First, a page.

LanaiFor nearly 70 years, Lanai dubbed the "Pineapple Island," was operated as a pineapple plantation by Dole Company. Today there are two exclusive, world-class hotels, the Lodge at Koele and the Manele Bay Hotel. In addition, the Experience at Koele and the Challenge at Manele provide visitors with award winning, world-class golf. People: Lanai is known for is amiable residents who greet island visitors with old-fashioned Hawaiian aloha. Some 2,800 people call the island home, including older families of Hawaiian, Caucasian, Japanese, Korean, Chinese, Puerto Rican and Filipino ancestry. Recreation: Golf, tennis, diving, snorkeling, sailing, fishing, hunting, ocean-rafting, kayaking, horseback riding, hiking, mountain biking, and exploring by four-wheel-drive vehicle are among the outdoor activities residents and visitors enjoy on Lanai. Restaurants: Breakfast, lunch and dinner are served at the hotels, and all three share the homegrown bounty of lettuce, herbs and other produce from island gardens. The Lodge at Koele and the Manele Bay Hotel also offer room service and fine dining options. Lunch is offered at the clubhouse at the Experience at Koele and the Challenge at Manele. There are also two small cafés in Lanai City. Transportation: Two airlines--Hawaiian Airlines and Island Air--currently serve Lanai with more than 100 scheduled flights weekly. Expeditions operates five round-trip ferries daily from Lahaina, Maui, Phone:(808) 661-3756. On the island, cars and four-wheel-drive vehicles are available for rental from Lanai City Service Dollar Rent A Car, Phone:(808) 565-7227. Whale-watching: In season, November to April, whale-watching abounds in the winter breeding and calving grounds of the giant humpback whales in the waters surrounding Lana`i. The 40-ton mammals perform their bring ballet in great leaps and dives. Mother and calves are often spotted swimming together in preparation for the migration north to the humpback's summer home, Alaska. Environment: This relatively undeveloped island features wide open spaces with only 30 miles of paved roads, one airport, and one plantation village boldly named Lanai City, where virtually the entire island population lives. The primary man-made impact is agricultural: rows of spiky green pineapple, hay fields, macadamia nut, papaya and banana trees, herb gardens, and penned cattle line the Palawai and other fertile cropland. Lanai's natural and cultural resources are fragile and vulnerable, and as the island opens itself to guests and more residents, protecting the resources is a major goal of the corporate owner and populace alike. Topography: Only one fifth of the area of Lana`i was used for pineapple cultivation. Today there are less that 100 acres growing pineapple for consumption by island residents and hotel guests. The rest of Lana`i's ancient volcanic land mass is rolling tablelands and steep, eroded gorges. Red lava cliffs and mesquite bushes give way to giant stands of towering Cook pines and green mountains at higher elevations. Wild Game: Axis deer, a prized game animal introduced before the turn of the century, now outnumbers Lana`i's inhabitants. There are also Mouflon sheep, and a plethora of game birds--pheasant, quail, chukar partridge and wild turkey. Hunting and resource management is under protection of the Lana`i Company and the State of Hawaii Department of Land and Natural Resources. Preserves: In 1991, Dole Food Company, Inc., granted the Nature Conservancy a permanent conservation easement over the seven patches of 590 acres of native forest at Kanepu'u. The Nature Conservancy receives two thirds of its management funds through the Sate of Hawaii's Natural Area Partnership Program. The funds are used to protect and restore this rare forest. Kanepu'u contains the largest remnants of olopua and lama (native Hawaiian olive and ebony) dry land forest left in Hawaii. This forest type once covered the lowlands of the largest Hawaiian islands. Kanepu'u is high in biological diversity hosting 48 species of plants unique to Hawaii, including endangered Hawaiian gardenia (na'u) and sandalwood ('ilihai) trees. The waters of Manele Bay and Hulopo'e Bay are designated as marine preserves, and the snorkeling and diving spots are among the best in Hawaii.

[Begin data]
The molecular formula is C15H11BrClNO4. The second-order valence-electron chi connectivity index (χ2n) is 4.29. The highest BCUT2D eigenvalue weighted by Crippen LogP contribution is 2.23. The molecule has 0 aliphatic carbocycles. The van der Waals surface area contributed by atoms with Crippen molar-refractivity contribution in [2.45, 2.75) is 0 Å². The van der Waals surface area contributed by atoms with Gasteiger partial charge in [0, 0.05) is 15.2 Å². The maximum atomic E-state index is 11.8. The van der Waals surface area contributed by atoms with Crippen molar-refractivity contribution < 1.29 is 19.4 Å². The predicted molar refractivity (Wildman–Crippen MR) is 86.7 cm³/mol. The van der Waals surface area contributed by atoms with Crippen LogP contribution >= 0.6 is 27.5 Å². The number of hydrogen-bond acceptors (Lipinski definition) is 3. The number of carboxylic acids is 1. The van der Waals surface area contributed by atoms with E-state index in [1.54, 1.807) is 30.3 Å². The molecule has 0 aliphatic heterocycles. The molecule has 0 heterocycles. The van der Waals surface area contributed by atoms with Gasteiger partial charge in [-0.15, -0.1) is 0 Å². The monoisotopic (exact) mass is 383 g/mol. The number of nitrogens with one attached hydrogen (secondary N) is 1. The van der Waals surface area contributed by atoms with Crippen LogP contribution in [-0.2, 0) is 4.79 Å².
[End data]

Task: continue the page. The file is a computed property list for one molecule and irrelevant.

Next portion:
Valid Date Ranges
Prices are per person, based on double occupancy, and subject to availability and change without notice. Prices reflect land only accommodations, airfare is additional. All prices are quoted in U.S. dollars. Single supplement applies. Blackout dates/seasonal supplements may apply. Accommodations, inclusions and itinerary subject to change depending upon specific departure date. Private Trips available; inquire for pricing and details. Rates vary by date of travel; please inquire for the best prices for your preferred departure dates.